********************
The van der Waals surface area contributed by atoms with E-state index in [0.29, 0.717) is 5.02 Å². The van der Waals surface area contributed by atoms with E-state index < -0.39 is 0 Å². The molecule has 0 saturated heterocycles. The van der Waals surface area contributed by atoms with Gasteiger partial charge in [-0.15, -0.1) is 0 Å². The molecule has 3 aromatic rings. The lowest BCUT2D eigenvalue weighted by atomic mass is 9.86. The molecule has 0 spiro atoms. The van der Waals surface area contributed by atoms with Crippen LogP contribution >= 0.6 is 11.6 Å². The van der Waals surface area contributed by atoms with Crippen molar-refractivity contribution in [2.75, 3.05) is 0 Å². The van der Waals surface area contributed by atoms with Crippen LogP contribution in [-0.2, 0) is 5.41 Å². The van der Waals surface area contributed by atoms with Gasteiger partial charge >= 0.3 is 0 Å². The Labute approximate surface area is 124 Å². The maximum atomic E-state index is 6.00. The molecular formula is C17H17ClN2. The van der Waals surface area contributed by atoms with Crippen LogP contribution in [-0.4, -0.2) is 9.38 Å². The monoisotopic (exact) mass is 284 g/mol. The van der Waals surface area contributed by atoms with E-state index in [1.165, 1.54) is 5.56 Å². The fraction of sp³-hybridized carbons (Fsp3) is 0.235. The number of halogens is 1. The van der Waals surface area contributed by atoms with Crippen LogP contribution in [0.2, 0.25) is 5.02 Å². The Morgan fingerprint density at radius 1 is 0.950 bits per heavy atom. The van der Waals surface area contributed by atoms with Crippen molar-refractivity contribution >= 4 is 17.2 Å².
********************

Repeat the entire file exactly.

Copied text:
The van der Waals surface area contributed by atoms with E-state index in [0.29, 0.717) is 5.02 Å². The van der Waals surface area contributed by atoms with E-state index < -0.39 is 0 Å². The molecule has 0 saturated heterocycles. The van der Waals surface area contributed by atoms with Gasteiger partial charge in [-0.15, -0.1) is 0 Å². The molecule has 3 aromatic rings. The lowest BCUT2D eigenvalue weighted by atomic mass is 9.86. The molecule has 0 spiro atoms. The van der Waals surface area contributed by atoms with Crippen LogP contribution >= 0.6 is 11.6 Å². The van der Waals surface area contributed by atoms with Crippen molar-refractivity contribution in [2.75, 3.05) is 0 Å². The van der Waals surface area contributed by atoms with Crippen LogP contribution in [-0.2, 0) is 5.41 Å². The van der Waals surface area contributed by atoms with Gasteiger partial charge >= 0.3 is 0 Å². The Labute approximate surface area is 124 Å². The maximum atomic E-state index is 6.00. The molecular formula is C17H17ClN2. The van der Waals surface area contributed by atoms with Crippen LogP contribution in [-0.4, -0.2) is 9.38 Å². The monoisotopic (exact) mass is 284 g/mol. The van der Waals surface area contributed by atoms with E-state index in [1.165, 1.54) is 5.56 Å². The fraction of sp³-hybridized carbons (Fsp3) is 0.235. The number of halogens is 1. The van der Waals surface area contributed by atoms with Crippen LogP contribution in [0.2, 0.25) is 5.02 Å². The Morgan fingerprint density at radius 1 is 0.950 bits per heavy atom. The van der Waals surface area contributed by atoms with Crippen molar-refractivity contribution >= 4 is 17.2 Å².